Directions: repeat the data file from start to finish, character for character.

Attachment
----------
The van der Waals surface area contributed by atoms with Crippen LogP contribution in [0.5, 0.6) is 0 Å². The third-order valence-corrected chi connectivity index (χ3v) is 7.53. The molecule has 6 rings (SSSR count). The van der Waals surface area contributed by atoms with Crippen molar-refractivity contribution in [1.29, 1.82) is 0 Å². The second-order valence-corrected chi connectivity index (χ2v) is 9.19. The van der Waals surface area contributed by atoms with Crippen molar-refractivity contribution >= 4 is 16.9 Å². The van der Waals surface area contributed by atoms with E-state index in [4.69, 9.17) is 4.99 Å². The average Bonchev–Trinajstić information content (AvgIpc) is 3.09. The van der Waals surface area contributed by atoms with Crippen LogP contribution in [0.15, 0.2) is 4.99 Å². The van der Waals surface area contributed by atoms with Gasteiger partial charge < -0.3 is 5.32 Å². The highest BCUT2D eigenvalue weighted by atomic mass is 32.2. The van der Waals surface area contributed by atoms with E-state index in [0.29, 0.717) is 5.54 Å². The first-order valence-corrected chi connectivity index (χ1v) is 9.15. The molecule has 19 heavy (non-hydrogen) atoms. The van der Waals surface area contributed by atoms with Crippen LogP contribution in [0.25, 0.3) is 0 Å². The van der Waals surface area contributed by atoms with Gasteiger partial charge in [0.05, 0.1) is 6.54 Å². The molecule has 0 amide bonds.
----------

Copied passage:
The van der Waals surface area contributed by atoms with Crippen LogP contribution in [0.5, 0.6) is 0 Å². The third-order valence-corrected chi connectivity index (χ3v) is 7.53. The molecule has 6 rings (SSSR count). The van der Waals surface area contributed by atoms with Crippen molar-refractivity contribution in [1.29, 1.82) is 0 Å². The second-order valence-corrected chi connectivity index (χ2v) is 9.19. The van der Waals surface area contributed by atoms with Crippen molar-refractivity contribution >= 4 is 16.9 Å². The van der Waals surface area contributed by atoms with E-state index in [4.69, 9.17) is 4.99 Å². The average Bonchev–Trinajstić information content (AvgIpc) is 3.09. The van der Waals surface area contributed by atoms with Crippen LogP contribution in [0.15, 0.2) is 4.99 Å². The van der Waals surface area contributed by atoms with Gasteiger partial charge < -0.3 is 5.32 Å². The highest BCUT2D eigenvalue weighted by atomic mass is 32.2. The van der Waals surface area contributed by atoms with E-state index in [0.29, 0.717) is 5.54 Å². The first-order valence-corrected chi connectivity index (χ1v) is 9.15. The molecule has 19 heavy (non-hydrogen) atoms. The van der Waals surface area contributed by atoms with Crippen LogP contribution in [0.25, 0.3) is 0 Å². The van der Waals surface area contributed by atoms with Gasteiger partial charge in [0.05, 0.1) is 6.54 Å². The molecule has 0 amide bonds.